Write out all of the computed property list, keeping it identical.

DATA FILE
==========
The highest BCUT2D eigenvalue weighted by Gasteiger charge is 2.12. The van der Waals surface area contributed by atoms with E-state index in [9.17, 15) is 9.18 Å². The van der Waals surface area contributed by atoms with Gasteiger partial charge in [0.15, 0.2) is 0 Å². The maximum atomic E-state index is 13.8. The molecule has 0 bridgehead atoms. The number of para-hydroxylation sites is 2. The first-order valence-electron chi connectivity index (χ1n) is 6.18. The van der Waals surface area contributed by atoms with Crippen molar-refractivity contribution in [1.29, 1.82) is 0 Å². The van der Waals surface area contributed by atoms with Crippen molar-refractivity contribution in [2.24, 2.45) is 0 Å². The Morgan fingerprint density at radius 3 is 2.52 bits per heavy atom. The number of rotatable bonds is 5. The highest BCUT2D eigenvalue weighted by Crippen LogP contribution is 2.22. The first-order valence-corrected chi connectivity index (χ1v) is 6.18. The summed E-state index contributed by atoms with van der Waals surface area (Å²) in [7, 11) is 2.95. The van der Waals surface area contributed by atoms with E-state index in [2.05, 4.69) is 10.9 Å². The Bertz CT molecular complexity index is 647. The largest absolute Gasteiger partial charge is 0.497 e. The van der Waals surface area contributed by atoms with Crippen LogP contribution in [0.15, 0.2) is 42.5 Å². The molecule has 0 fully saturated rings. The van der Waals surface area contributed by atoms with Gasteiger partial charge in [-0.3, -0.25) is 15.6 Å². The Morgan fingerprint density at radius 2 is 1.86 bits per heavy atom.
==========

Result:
The highest BCUT2D eigenvalue weighted by Gasteiger charge is 2.12. The van der Waals surface area contributed by atoms with E-state index in [9.17, 15) is 9.18 Å². The van der Waals surface area contributed by atoms with Gasteiger partial charge in [0.15, 0.2) is 0 Å². The maximum atomic E-state index is 13.8. The molecule has 0 bridgehead atoms. The number of para-hydroxylation sites is 2. The first-order valence-electron chi connectivity index (χ1n) is 6.18. The van der Waals surface area contributed by atoms with Crippen molar-refractivity contribution in [1.29, 1.82) is 0 Å². The van der Waals surface area contributed by atoms with Crippen molar-refractivity contribution in [2.24, 2.45) is 0 Å². The Morgan fingerprint density at radius 3 is 2.52 bits per heavy atom. The number of rotatable bonds is 5. The highest BCUT2D eigenvalue weighted by Crippen LogP contribution is 2.22. The first-order valence-corrected chi connectivity index (χ1v) is 6.18. The summed E-state index contributed by atoms with van der Waals surface area (Å²) in [7, 11) is 2.95. The van der Waals surface area contributed by atoms with E-state index in [2.05, 4.69) is 10.9 Å². The Bertz CT molecular complexity index is 647. The largest absolute Gasteiger partial charge is 0.497 e. The van der Waals surface area contributed by atoms with Crippen LogP contribution in [0.15, 0.2) is 42.5 Å². The molecule has 0 fully saturated rings. The van der Waals surface area contributed by atoms with Gasteiger partial charge in [-0.3, -0.25) is 15.6 Å². The Morgan fingerprint density at radius 2 is 1.86 bits per heavy atom.